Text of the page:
Controversy over the origin of the Collins family of drinks is a time-honored tradition. In 1891, a short paragraph in British humor periodical Punch took issue with a recent article by Sir Morell Mackenzie, M.D., that had run in The Fortnightly mentioning the aforementioned "John Collins" song and claiming it was the inspiration behind the Collins drinks. Punch claimed the song that celebrated "more of the early mornings and late nights, more of the rough-and-ready," was actually called "Jim Collins" whereas Mackenzie's "John Collins" song was "the veneered version for the drawing room."

This gives credence to another theory regarding the Tom Collins origin story. Per Gaz Regan in the San Francisco Chronicle, in 2006, "bartender, drink historian, blogger and all-around mischief-maker" George Sinclair wrote for the British magazine Class about the "Great Tom Collins Hoax of 1874." In 1874 London, it became a trendy game or joke for a man to tell a friend with whom he was drinking in a tavern that he'd met someone named Tom Collins who'd been disparaging the friend.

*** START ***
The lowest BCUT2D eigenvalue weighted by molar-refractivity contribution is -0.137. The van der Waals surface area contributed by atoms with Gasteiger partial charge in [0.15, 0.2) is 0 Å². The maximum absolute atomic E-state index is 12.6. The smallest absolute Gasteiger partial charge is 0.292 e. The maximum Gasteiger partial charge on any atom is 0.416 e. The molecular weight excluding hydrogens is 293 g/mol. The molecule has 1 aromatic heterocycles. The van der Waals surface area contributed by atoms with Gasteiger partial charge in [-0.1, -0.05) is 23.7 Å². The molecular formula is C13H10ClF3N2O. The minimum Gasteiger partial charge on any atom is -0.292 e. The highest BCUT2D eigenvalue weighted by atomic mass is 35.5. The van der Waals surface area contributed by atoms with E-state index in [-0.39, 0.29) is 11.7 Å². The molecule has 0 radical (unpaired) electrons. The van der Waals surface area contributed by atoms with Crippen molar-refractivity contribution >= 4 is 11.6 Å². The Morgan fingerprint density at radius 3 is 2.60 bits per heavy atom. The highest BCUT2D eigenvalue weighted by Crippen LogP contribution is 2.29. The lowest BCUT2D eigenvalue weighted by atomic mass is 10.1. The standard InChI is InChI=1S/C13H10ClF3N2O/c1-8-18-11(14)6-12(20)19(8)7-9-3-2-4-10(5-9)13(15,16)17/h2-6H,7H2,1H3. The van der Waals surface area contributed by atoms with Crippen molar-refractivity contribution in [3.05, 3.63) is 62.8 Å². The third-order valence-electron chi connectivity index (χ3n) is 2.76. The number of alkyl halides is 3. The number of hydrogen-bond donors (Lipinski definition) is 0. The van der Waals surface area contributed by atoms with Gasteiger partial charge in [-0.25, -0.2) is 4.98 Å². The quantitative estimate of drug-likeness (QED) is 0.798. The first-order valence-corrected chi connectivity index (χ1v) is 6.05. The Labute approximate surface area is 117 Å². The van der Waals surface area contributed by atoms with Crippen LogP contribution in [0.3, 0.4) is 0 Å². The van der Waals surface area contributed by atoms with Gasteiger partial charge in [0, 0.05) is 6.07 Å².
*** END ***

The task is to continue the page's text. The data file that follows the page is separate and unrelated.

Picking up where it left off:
The Tom Collins Hoax was an early meme

As reported in the San Francisco Chronicle, this "Tom Collins Hoax" led to an onslaught of offended men stalking around London pubs looking for this mysterious "Tom Collins" who'd been slandering their good names. The outcome was a drink named Tom Collins, named for the joke, and yet another possible reason for the cocktail's appellation.

Another ongoing discussion regarding the Tom Collins is whether it's actually American or British in origin. It's generally agreed that the first written recipe for the drink appeared in the 1876 edition of pioneering New York bartender Jerry Thomas' "Bar-Tender's Guide." Per The New York Times, Thomas published the very first edition in 1862, making it the first drink book published in the United States. In 1899, American writer Charles Montgomery Skinner wrote in his book "Myths and Legends Beyond Our Borders" that American-style bartending was "studied by French, German, and English without avail," seen as an "American art." Skinner wrote that cocktails were particularly "stimulating of curiosity" and specifically mentioned the Tom Collins.  

Is the Tom Collins from England or the United States?